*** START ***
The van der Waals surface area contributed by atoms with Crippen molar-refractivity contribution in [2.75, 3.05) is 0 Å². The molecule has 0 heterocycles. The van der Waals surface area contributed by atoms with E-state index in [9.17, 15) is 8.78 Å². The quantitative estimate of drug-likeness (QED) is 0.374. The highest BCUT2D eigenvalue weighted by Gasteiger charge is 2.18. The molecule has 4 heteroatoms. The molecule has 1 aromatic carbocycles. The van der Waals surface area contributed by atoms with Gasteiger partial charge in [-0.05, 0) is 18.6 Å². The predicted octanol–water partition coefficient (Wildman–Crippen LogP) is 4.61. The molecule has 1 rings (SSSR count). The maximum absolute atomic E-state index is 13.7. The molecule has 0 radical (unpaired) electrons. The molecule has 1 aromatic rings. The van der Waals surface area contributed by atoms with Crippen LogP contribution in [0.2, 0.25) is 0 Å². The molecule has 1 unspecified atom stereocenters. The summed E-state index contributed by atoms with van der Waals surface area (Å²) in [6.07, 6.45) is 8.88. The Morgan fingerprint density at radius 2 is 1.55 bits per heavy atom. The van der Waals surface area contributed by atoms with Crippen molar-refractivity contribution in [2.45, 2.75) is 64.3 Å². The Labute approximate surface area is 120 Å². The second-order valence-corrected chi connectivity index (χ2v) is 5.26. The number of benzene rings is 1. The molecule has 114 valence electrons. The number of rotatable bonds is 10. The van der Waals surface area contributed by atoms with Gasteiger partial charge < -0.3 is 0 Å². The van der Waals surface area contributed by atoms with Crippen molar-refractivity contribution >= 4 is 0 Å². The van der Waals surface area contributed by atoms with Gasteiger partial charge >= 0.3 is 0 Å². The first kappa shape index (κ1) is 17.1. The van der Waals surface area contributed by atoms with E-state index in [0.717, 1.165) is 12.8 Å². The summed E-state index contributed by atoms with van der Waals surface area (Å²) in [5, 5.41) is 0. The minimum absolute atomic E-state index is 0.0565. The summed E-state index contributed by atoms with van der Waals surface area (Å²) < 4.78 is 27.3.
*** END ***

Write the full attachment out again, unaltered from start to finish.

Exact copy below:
The van der Waals surface area contributed by atoms with Crippen molar-refractivity contribution in [2.75, 3.05) is 0 Å². The molecule has 0 heterocycles. The van der Waals surface area contributed by atoms with E-state index in [9.17, 15) is 8.78 Å². The quantitative estimate of drug-likeness (QED) is 0.374. The highest BCUT2D eigenvalue weighted by Gasteiger charge is 2.18. The molecule has 4 heteroatoms. The molecule has 1 aromatic carbocycles. The van der Waals surface area contributed by atoms with Gasteiger partial charge in [-0.05, 0) is 18.6 Å². The predicted octanol–water partition coefficient (Wildman–Crippen LogP) is 4.61. The molecule has 1 rings (SSSR count). The maximum absolute atomic E-state index is 13.7. The molecule has 0 radical (unpaired) electrons. The molecule has 1 aromatic rings. The van der Waals surface area contributed by atoms with Crippen LogP contribution in [0.2, 0.25) is 0 Å². The molecule has 1 unspecified atom stereocenters. The summed E-state index contributed by atoms with van der Waals surface area (Å²) in [6.07, 6.45) is 8.88. The Morgan fingerprint density at radius 2 is 1.55 bits per heavy atom. The van der Waals surface area contributed by atoms with Crippen molar-refractivity contribution in [2.45, 2.75) is 64.3 Å². The Labute approximate surface area is 120 Å². The second-order valence-corrected chi connectivity index (χ2v) is 5.26. The number of benzene rings is 1. The molecule has 114 valence electrons. The number of rotatable bonds is 10. The van der Waals surface area contributed by atoms with Gasteiger partial charge < -0.3 is 0 Å². The van der Waals surface area contributed by atoms with Crippen molar-refractivity contribution >= 4 is 0 Å². The van der Waals surface area contributed by atoms with Gasteiger partial charge >= 0.3 is 0 Å². The first kappa shape index (κ1) is 17.1. The van der Waals surface area contributed by atoms with E-state index in [0.717, 1.165) is 12.8 Å². The summed E-state index contributed by atoms with van der Waals surface area (Å²) in [5, 5.41) is 0. The minimum absolute atomic E-state index is 0.0565. The summed E-state index contributed by atoms with van der Waals surface area (Å²) < 4.78 is 27.3.